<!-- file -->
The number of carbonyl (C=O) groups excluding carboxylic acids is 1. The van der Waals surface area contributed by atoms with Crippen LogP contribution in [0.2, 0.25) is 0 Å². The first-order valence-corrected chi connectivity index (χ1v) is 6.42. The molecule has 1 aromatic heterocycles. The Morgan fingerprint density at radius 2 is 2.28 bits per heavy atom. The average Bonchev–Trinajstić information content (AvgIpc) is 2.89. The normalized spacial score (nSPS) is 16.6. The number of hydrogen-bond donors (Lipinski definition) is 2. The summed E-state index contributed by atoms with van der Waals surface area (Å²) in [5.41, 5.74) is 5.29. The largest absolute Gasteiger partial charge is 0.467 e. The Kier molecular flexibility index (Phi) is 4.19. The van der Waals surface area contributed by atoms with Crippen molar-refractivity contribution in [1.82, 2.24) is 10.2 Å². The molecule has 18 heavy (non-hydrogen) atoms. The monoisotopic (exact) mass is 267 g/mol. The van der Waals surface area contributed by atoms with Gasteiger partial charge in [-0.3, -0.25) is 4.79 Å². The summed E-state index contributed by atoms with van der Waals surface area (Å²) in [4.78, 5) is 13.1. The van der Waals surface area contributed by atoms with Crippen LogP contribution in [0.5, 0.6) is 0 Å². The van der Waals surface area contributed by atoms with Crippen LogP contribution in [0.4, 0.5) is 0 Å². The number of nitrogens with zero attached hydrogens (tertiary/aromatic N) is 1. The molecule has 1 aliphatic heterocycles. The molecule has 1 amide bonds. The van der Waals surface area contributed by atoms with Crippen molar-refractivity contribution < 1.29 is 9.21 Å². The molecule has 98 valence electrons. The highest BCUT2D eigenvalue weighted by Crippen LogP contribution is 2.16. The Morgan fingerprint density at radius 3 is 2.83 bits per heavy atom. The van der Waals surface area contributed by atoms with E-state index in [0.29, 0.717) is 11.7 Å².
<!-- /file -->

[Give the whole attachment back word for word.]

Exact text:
The number of carbonyl (C=O) groups excluding carboxylic acids is 1. The van der Waals surface area contributed by atoms with Crippen LogP contribution in [0.2, 0.25) is 0 Å². The first-order valence-corrected chi connectivity index (χ1v) is 6.42. The molecule has 1 aromatic heterocycles. The Morgan fingerprint density at radius 2 is 2.28 bits per heavy atom. The average Bonchev–Trinajstić information content (AvgIpc) is 2.89. The normalized spacial score (nSPS) is 16.6. The number of hydrogen-bond donors (Lipinski definition) is 2. The summed E-state index contributed by atoms with van der Waals surface area (Å²) in [5.41, 5.74) is 5.29. The largest absolute Gasteiger partial charge is 0.467 e. The Kier molecular flexibility index (Phi) is 4.19. The van der Waals surface area contributed by atoms with Crippen molar-refractivity contribution in [1.82, 2.24) is 10.2 Å². The molecule has 18 heavy (non-hydrogen) atoms. The monoisotopic (exact) mass is 267 g/mol. The van der Waals surface area contributed by atoms with Gasteiger partial charge in [-0.3, -0.25) is 4.79 Å². The summed E-state index contributed by atoms with van der Waals surface area (Å²) in [4.78, 5) is 13.1. The van der Waals surface area contributed by atoms with Crippen LogP contribution in [0.5, 0.6) is 0 Å². The van der Waals surface area contributed by atoms with Crippen LogP contribution in [0.4, 0.5) is 0 Å². The number of nitrogens with zero attached hydrogens (tertiary/aromatic N) is 1. The molecule has 1 aliphatic heterocycles. The molecule has 1 amide bonds. The van der Waals surface area contributed by atoms with Crippen molar-refractivity contribution < 1.29 is 9.21 Å². The molecule has 98 valence electrons. The highest BCUT2D eigenvalue weighted by Crippen LogP contribution is 2.16. The Morgan fingerprint density at radius 3 is 2.83 bits per heavy atom. The van der Waals surface area contributed by atoms with E-state index in [0.29, 0.717) is 11.7 Å².